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World no. one Kent Farrington: ”To be able to adapt and to evolve, that is a sign of a champion”

Friday, 05 May 2017
Interview

Photo (c) Royal Windsor Horse Show. Kent Farrington with Creedance. Photo (c) Royal Windsor Horse Show.

Ahead of the CSI5* Royal Windsor Horse Show next week, World of Showjumping got to chat with the new number one on the world ranking: Kent Farrington (USA). Returning to defend his Grand Prix victory from last year, Kent is looking forward to the event at Windsor. ”I went to Windsor for the first time last year. I have always liked England, and I think Windsor was one of the best shows last year. The crowds were amazing, and the Queen was there and I got to meet her. Also, my family came to watch – it will be hard to top that! This year I will be bringing two horses; Sure Can, that won at CSI5* Antwerp on the first day and Dublin, who’s been doing good during the Winter Equestrian Festival in Florida.”

Even though Kent was qualified to ride this year's Longines FEI World Cup Final on home turf in Omaha, Nebraska, he chose not to attend. ”I felt like I didn’t have a horse that was ready to win there. The World Cup Final is a hard competition, and the last rounds can get very big. Even if Creedance did good throughout the season, I still thought he didn’t have the necessary mileage. I don’t want to scare him, and I was worried about taking away his confidence. My older horses might have the mileage, but I felt it was also not fair to them. I rather aim them for to outdoor venues and keep them sound a little longer. McLain is a good friend of mine and a tremendous competitor. For it all to come together for him in Omaha - I was thrilled for him.”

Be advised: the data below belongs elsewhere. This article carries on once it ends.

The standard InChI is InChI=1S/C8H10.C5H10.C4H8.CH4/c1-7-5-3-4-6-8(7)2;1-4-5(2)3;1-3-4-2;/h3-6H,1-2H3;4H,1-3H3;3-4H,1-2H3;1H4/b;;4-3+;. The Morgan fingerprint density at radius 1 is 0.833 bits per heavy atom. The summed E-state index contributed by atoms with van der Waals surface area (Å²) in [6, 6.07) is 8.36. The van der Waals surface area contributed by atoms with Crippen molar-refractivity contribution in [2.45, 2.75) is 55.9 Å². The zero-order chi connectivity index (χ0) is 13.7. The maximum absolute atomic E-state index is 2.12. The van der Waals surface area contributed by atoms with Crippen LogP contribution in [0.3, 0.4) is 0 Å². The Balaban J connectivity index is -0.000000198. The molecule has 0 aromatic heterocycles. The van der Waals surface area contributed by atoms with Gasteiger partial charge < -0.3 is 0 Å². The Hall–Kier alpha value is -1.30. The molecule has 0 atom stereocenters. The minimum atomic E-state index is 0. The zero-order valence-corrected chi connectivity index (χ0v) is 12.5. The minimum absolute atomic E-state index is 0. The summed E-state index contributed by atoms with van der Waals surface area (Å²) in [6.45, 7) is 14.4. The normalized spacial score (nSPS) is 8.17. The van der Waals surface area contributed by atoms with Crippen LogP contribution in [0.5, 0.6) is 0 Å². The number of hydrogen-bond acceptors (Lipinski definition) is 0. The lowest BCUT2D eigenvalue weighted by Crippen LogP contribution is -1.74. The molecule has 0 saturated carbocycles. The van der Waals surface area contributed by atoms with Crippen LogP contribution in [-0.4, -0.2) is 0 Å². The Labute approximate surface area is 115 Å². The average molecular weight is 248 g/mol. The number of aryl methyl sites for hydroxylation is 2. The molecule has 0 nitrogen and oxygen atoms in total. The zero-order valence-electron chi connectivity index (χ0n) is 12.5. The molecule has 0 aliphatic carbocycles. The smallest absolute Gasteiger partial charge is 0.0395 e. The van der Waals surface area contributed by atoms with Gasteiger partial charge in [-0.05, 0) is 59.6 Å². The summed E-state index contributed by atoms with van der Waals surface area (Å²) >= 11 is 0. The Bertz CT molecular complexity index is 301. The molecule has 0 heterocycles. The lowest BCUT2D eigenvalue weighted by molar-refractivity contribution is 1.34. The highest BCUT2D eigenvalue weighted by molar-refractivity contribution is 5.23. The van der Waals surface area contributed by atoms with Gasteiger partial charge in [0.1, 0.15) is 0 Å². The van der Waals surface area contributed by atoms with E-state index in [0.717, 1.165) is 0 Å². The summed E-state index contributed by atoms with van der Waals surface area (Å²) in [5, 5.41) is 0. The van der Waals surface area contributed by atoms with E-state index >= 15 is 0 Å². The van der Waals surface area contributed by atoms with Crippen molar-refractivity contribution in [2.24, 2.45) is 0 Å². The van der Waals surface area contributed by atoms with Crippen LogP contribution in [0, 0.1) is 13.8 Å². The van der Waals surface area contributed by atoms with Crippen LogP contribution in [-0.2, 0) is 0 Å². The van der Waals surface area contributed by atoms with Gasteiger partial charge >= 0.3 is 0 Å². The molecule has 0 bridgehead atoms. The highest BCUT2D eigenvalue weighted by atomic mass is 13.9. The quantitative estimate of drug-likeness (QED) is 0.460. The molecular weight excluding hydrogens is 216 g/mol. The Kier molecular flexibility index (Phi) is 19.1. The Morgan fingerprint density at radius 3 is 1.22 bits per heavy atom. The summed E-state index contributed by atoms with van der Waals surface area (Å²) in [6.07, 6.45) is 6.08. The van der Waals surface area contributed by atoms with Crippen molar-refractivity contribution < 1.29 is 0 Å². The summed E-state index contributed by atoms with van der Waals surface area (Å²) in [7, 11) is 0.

For a long time, Kent has been present on the top of the world ranking and this week all the hard work was rewarded when the American rider was announced as the new world no. one. As to the keys to consistency, Kent explaines: ”I think the management of the horses is the number one key. You have to pick the right venues for each horse and you shouldn’t over-use your horses. With good management your horses will last for a long time. They say that in racing the best trainers and jockeys win because they know which races to enter which horse. I believe the same applies to showjumping and I really decide my schedule based on my horses, not on where I want to go. The second key to consistency is that I am always looking into the future: I am trying to keep my eyes open and be willing to put work into young horses. I am looking to make sure I have enough options of horses; just like any top athlete, they can get injured. Having options gives you strength and I am always looking ahead, trying to keep my team strong. When I am scouting horses, I try the extreme ones; I never think they can be too careful. I grew up riding thoroughbred horses, so I like my horses with a lot of blood. I always try keeping my eyes open and try to have an open mind.”

When it comes to managing the every-day-life of a busy showjumper, Kent takes time to thank his team. ”I am in the lucky position to be surrounded by great people. Some of them have worked with me for over 10 years. There are a lot of balls to keep in the air, so it takes a lot of people: I have about 15-20 employees. Every four horses have their regular groom, then there are riders and managers plus people in the office. I am very grateful for the work they put in.”

Kent shares his time between America and Europe and is based outside of Antwerp, Belgium, during the summer season. ”My plan for the season is to take part in all the Rolex Grand Slams, in Aachen, Calgary and Geneva. They are my favorite shows and I hope I will have some luck. I think we are living in exciting times with sponsors like Rolex, who turns shows like Windsor into five-star events. It raises the level of the competition, and it is a positive challenge. I also take great pride to ride in the Nations Cups and I think that is something you can never take away: the honor of representing your country.”

When asked if breaking through into the top of the sport is harder now than it was before, Kent has a simple answer. ”The elite class in any sport is always difficult to break into. The ones on the absolute top dedicate time and effort, and in any sport breaking into the top at any point in time is a challenge. The fact that there are more shows than ever, more interest in the sport and more money, creates more opportunities. Of course the competition is hard, because there is a whole new level of interest.”

In the end, Kent believes success is all down to one factor: ”How hard are you willing to work?” 

 

 


Text © World of Showjumping by Nanna Nieminen / Picture © Royal Windsor Horse Show

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